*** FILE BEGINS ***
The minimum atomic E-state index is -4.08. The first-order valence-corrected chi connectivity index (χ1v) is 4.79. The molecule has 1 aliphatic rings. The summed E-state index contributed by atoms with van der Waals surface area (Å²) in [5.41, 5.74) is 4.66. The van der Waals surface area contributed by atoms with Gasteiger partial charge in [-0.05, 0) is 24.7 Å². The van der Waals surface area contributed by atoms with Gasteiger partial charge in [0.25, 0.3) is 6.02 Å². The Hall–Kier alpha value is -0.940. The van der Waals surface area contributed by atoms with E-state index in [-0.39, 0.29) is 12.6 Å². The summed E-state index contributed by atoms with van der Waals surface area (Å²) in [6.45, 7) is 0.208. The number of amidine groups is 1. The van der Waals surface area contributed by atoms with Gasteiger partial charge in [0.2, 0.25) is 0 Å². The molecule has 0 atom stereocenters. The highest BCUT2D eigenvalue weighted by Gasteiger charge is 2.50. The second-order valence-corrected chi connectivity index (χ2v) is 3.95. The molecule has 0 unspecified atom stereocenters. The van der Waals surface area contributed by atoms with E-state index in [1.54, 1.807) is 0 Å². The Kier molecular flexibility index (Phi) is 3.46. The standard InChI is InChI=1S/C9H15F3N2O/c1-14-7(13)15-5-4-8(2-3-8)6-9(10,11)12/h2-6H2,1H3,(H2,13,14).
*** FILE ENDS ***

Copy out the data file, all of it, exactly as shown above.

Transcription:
The minimum atomic E-state index is -4.08. The first-order valence-corrected chi connectivity index (χ1v) is 4.79. The molecule has 1 aliphatic rings. The summed E-state index contributed by atoms with van der Waals surface area (Å²) in [5.41, 5.74) is 4.66. The van der Waals surface area contributed by atoms with Gasteiger partial charge in [-0.05, 0) is 24.7 Å². The van der Waals surface area contributed by atoms with Gasteiger partial charge in [0.25, 0.3) is 6.02 Å². The Hall–Kier alpha value is -0.940. The van der Waals surface area contributed by atoms with E-state index in [-0.39, 0.29) is 12.6 Å². The summed E-state index contributed by atoms with van der Waals surface area (Å²) in [6.45, 7) is 0.208. The number of amidine groups is 1. The van der Waals surface area contributed by atoms with Gasteiger partial charge in [0.2, 0.25) is 0 Å². The molecule has 0 atom stereocenters. The highest BCUT2D eigenvalue weighted by Gasteiger charge is 2.50. The second-order valence-corrected chi connectivity index (χ2v) is 3.95. The molecule has 0 unspecified atom stereocenters. The van der Waals surface area contributed by atoms with E-state index in [1.54, 1.807) is 0 Å². The Kier molecular flexibility index (Phi) is 3.46. The standard InChI is InChI=1S/C9H15F3N2O/c1-14-7(13)15-5-4-8(2-3-8)6-9(10,11)12/h2-6H2,1H3,(H2,13,14).